NorTex 2019 Fall Newsletter

September 28, 2019 • NorTex

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Tarrant County Public Health Addressing Opioid Use in Tarrant County

Fall 2019 2In collaboration with the Centers for Disease Control and Prevention (CDC), the National Association of County and City Health Officials (NACCHO), and the New York City Department of Health and Mental Hygiene (NYCDOHMH), Tarrant County Public Health (TCPH) is exploring, planning, and implementing innovative and collaborative approaches to more accurately measure opioid use within Tarrant County as well as potential barriers to identification and treatment for those with Opioid Use Disorder. The endeavor uses a five-level social ecological model to better understand opioid use in our community and provide a framework for action. The activities to be carried out over the next year are multifaceted and include:

  1. Preparing an inventory of activities already ongoing in Tarrant County to assess opioid use.
  2. Conducting a comprehensive county-specific needs assessment to identify gaps in the response.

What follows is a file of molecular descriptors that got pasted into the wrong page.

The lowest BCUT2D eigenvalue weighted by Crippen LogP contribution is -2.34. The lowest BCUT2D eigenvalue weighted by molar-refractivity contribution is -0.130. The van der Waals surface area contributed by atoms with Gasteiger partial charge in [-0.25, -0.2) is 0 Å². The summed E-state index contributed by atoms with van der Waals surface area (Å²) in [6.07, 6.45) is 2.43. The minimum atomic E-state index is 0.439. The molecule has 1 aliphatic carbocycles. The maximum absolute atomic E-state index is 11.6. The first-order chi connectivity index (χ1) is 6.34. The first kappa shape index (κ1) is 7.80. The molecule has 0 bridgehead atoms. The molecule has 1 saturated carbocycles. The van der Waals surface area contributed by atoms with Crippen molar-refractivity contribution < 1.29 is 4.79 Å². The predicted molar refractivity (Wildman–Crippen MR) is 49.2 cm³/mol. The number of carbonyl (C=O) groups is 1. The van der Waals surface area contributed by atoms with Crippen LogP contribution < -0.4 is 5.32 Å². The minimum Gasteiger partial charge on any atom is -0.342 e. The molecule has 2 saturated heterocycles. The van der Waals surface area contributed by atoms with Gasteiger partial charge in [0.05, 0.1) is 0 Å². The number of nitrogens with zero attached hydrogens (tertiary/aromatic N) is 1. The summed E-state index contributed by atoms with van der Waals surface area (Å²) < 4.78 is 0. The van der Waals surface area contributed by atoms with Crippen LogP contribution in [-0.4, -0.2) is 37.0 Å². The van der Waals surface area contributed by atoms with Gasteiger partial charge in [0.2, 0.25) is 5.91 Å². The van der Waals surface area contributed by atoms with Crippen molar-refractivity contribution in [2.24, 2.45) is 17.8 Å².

3. Developing an opioid response Community Action Plan (CAP) in collaboration with community partners and stakeholders to implement rapid assessment and response activities.
  4. Conducting an anti-stigma survey among specific groups dealing with the opioid crisis in Tarrant County.
  5. Enhancing the use of Syndromic Surveillance (SyS) to identify fatal and non-fatal overdoses presenting to hospital emergency departments in Tarrant County.
  6. Working with the Tarrant County Medical Examiner’s Office to identify and understand the nature of causes of overdose deaths among the population.
  7. Engaging with NYCDOHMH to receive technical assistance related to implementation of best practices developed in their jurisdiction.
  8. Sharing lessons learned during this project with other state and local health departments.

The anti-stigma survey will be administered to several specific